We get to know the characters in undeniably funny body-swap scenes where each character has to get used to their new body, scenes that will link to themes of puberty, the city or country life, family and tradition, with hints on gender and sexuality.


Even if the first few scenes are enough to be satisfied about Makoto Shinkai’s take on the time-travel tope, we discover another level to it. Tasogare-doki, “when it’s neither day or night, when the world blurs and one might encounter something not human”, and Kumihimo, the traditional Japanese technique of braiding cords of silk as a metaphor of time intertwining, both become common threads to the story. These carefully chosen details from the characters’ lives elevate Your Name to an emotionally charged journey of finding someone that is dear to you, through space and time. (Claire Langlais)


On Happiness Road
(2018, dir. Sung Hsin-yin, Taiwan)


There are few films that I’ve seen this decade that deal so explicitly and honestly with female failure and disappointment, yet still manage to be a triumphant reflection upon a life. Sung Hsin-yin’s animated debut feature is fiercely ambitious in its scope, attempting to portray the sweep of forty-odd years of Taiwanese history in the space of two hours, and audacious in that it does so through the eyes of a woman and her coming of age.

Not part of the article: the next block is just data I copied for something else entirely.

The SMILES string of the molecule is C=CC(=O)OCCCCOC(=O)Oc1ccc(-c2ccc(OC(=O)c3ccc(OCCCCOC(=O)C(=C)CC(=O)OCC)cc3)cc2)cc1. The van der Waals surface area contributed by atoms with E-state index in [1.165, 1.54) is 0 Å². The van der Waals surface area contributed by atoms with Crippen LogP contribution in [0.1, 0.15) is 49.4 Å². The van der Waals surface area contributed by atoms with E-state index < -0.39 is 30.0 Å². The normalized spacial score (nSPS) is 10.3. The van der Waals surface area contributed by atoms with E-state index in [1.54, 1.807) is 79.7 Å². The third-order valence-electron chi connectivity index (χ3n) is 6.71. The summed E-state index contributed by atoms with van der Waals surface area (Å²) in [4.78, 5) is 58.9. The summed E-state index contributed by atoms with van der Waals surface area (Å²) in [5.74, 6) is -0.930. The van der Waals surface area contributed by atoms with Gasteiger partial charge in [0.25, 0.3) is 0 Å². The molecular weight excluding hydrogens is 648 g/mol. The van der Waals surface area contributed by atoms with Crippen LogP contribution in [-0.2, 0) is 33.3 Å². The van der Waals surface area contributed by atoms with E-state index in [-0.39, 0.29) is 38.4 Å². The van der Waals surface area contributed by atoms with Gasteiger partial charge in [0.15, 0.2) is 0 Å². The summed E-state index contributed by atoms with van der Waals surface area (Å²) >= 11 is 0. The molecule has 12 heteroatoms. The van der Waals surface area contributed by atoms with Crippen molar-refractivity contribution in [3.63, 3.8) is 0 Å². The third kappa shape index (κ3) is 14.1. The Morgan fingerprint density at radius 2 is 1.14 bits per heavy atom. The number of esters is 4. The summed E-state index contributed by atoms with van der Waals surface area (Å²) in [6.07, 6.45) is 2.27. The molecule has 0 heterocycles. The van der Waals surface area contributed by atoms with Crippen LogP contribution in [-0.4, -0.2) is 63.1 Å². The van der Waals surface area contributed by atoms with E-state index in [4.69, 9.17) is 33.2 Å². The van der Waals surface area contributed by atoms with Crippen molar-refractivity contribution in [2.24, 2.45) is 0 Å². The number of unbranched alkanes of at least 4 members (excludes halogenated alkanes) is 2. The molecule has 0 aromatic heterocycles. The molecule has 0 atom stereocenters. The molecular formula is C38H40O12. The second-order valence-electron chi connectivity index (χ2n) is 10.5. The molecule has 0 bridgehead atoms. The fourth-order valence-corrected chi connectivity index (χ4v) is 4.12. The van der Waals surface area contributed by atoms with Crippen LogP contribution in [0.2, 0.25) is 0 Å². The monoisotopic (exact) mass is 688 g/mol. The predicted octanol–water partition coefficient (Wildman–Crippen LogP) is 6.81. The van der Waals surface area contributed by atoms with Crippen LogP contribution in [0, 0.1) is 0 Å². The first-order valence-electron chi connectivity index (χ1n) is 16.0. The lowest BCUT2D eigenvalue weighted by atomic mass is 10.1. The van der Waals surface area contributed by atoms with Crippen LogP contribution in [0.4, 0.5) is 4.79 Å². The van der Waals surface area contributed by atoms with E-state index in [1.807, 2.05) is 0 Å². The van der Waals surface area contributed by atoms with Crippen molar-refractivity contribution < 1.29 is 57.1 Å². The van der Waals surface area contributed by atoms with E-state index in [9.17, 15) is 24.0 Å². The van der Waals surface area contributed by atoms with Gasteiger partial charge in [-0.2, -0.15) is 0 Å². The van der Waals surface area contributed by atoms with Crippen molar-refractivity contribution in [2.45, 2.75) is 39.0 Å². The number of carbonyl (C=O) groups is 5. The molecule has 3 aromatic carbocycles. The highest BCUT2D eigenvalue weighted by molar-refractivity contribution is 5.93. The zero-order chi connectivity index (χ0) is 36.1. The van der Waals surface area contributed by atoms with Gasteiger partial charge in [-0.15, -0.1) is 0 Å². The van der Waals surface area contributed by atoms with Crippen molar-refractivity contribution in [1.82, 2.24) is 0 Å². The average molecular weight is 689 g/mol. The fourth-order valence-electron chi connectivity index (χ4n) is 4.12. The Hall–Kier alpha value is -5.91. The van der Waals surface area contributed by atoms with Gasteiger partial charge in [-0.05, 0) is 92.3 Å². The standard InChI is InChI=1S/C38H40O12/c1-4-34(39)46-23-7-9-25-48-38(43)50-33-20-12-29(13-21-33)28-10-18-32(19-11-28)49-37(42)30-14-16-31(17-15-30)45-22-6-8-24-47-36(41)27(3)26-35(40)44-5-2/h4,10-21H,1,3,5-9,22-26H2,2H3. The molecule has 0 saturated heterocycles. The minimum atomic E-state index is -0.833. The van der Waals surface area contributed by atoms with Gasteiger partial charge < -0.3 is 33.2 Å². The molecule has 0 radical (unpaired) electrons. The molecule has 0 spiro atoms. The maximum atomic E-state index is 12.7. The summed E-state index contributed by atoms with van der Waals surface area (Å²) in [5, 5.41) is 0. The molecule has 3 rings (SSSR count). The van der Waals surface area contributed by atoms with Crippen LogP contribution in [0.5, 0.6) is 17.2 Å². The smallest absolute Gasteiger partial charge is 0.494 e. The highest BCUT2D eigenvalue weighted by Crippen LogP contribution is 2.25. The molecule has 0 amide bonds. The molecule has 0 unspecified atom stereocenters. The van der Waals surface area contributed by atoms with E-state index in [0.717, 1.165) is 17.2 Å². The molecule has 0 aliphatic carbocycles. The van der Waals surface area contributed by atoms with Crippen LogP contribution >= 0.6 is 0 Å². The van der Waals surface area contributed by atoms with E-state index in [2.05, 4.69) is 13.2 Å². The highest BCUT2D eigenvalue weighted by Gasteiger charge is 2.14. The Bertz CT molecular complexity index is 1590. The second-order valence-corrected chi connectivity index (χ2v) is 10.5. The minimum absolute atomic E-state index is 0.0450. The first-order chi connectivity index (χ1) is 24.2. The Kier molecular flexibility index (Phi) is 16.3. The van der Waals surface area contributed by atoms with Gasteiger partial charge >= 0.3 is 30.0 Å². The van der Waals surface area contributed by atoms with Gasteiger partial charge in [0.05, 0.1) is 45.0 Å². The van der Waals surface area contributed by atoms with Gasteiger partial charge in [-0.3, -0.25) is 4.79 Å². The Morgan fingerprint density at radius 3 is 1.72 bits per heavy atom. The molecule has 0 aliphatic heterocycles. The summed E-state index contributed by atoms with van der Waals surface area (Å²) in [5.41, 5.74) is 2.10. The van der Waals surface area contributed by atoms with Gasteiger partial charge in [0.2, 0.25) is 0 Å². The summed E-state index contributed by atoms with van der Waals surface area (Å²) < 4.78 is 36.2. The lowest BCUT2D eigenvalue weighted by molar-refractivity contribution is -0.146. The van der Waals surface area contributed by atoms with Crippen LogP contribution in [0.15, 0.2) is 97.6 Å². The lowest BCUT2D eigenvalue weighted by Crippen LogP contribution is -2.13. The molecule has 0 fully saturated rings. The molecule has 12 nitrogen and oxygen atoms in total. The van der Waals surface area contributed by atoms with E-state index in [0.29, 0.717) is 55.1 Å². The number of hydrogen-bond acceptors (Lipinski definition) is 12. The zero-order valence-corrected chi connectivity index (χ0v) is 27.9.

Yet unlike many coming of age films it avoids sentimentality, resolute in its intent to portray both lead character Chi’s life and the unfolding of Taiwan’s recent history with clear eyes. And it does this with striking hand drawn animation in an era where technology and pixels are in danger of destroying the art form. This film may have been a commercial failure, but as a bold artistic and authorial statement, there are very little to compare with it. (Hayley Inch)